This naturalistic depiction of dirt-poor petty-criminal youth in Marseilles recalls the Dardenne Bros., though perhaps with not quite so much emotional austerity and real-time rigor, and a little more visceral shock value. For some reason Francophonic culture produces scads of this type of film, a good number of them great. État-side, controversy dogs such efforts, like the excellent Kids.

As has been codified in recent French films, young miscreants get around exclusively on little motor scooters, and parents, if present at all, seem to hover on some parallel plane, looking down with ineffectual disapprobation. The kids are self-sufficient (if such can be said of those who make a living via purse-snatching and break-ins), but their ragtag community is constantly threatened by rivalries, racial tensions, and the law.

Our "hero", diminutive 13-year old Rom-Arab mutt (if you will) Marco, having gone AWOL from a reformatory, reunites with his friends and sets about trying to make a man of himself. His world is populated with a colorful and fully-drawn assortment of characters. The fact that the actors are non-professionals recruited from the area allows them to relate naturally and helps to flesh them out, to seem lived-in--a midget with an inverted face and a speech impediment is treated not as a freak but an equal, and when he trains his fighting cock we believe this is his true vocation--but the surprise here is their heartbreaking emotional intensity. Dridi wrings amazing performances from these guys.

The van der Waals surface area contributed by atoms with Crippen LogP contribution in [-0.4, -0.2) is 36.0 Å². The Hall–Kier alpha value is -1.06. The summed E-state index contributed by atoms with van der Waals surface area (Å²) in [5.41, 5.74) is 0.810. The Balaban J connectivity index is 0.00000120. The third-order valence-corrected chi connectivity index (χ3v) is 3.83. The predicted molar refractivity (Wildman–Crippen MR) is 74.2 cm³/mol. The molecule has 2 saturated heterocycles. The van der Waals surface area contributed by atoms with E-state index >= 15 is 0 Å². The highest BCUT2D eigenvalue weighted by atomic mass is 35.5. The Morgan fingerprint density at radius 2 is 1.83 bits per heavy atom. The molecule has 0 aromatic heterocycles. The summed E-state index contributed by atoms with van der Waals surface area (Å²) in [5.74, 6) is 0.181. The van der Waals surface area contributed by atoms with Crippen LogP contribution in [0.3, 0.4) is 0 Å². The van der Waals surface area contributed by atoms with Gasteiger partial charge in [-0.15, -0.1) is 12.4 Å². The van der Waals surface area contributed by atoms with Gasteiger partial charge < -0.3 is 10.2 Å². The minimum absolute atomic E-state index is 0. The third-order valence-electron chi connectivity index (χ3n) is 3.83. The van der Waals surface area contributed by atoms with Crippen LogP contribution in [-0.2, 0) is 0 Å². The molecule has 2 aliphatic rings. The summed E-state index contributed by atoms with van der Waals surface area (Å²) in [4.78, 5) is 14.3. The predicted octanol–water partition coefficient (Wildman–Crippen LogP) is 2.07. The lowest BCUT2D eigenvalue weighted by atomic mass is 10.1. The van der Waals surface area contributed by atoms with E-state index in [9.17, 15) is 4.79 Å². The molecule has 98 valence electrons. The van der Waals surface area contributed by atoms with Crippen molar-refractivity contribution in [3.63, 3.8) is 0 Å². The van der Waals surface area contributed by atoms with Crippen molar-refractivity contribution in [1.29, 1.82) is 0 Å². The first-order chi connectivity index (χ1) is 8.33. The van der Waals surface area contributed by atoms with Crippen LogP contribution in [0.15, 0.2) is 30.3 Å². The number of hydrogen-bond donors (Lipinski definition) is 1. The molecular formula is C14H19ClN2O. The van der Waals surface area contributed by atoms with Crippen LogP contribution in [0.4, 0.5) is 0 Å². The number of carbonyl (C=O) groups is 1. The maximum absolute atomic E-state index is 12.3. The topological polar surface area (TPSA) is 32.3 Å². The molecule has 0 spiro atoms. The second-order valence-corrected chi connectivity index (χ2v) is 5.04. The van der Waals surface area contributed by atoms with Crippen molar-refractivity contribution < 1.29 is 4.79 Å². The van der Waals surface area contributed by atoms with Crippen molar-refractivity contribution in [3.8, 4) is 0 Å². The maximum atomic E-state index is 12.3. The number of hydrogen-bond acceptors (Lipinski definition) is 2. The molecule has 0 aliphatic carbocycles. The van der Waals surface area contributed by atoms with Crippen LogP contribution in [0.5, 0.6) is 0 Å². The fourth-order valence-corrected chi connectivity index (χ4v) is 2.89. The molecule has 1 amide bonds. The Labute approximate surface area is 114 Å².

I'd walk the other way, fast, if I saw one of these little punks on the street, but in this film they had my empathy. I was moved. Check it out. Khamsa plays once more, April 29, through the PFA's lenses.

Yesterday I hit the classics at the Castro. I gritted my teeth and endured the digital "restoration" of Le Amiche. Unfortunately I sat too close, and my eyes were constantly darting between the subtitles and the rest of the tall Academy-ratio screen, where the preponderance of somewhat similar-looking characters with post-synched dialog made it very difficult for me to follow the story. I'll have to see it again under better conditions. Meantime, here's Mr. Darr to pick up the slack.

Please indulge for a moment an audience beef. Towards the end of the film, one of le amiche utters a very poignant, telling line, revealing a masochistic aspect of her relationship with men. The audience, perceiving in this an outdated sexual attitude, erupted in jeers and hisses. Whether the contempt was directed at past mores, at the tragic character, or at Antonioni himself, its expression was quite unwarranted.

Supposedly the restoration of the film was done digitally due to scratching, dirt, and excessive grain (!) on the negative, on the questionable theory that mitigation of localized damage justifies altering the character of the image as a whole, and that interpolating (basically inventing) hidden information is preferable to teasing out what is really there by cleaning and wet-gate printing. As for the resulting image quality, it was soft, kind of flat, and lacked punch, and some of the scratches were still barely visible. But I've seen worse, to be sure.

Then A Woman Under the Influence. This second viewing confirms it as a Masterpiece. Gena Rowlands and Peter Falk are fantastic, as are the unknowns who flesh out the cast. The kids, while totally different from the kids in Khamsa, prove again that child actors don't always spoil the movies they're in. I was a bit dismayed to find that the fourth reel of this print had already acquired a preponderance of fine scratches. You have to be careful who you let run your restorations, UCLA! (And they are, in general.)

OK, more soon...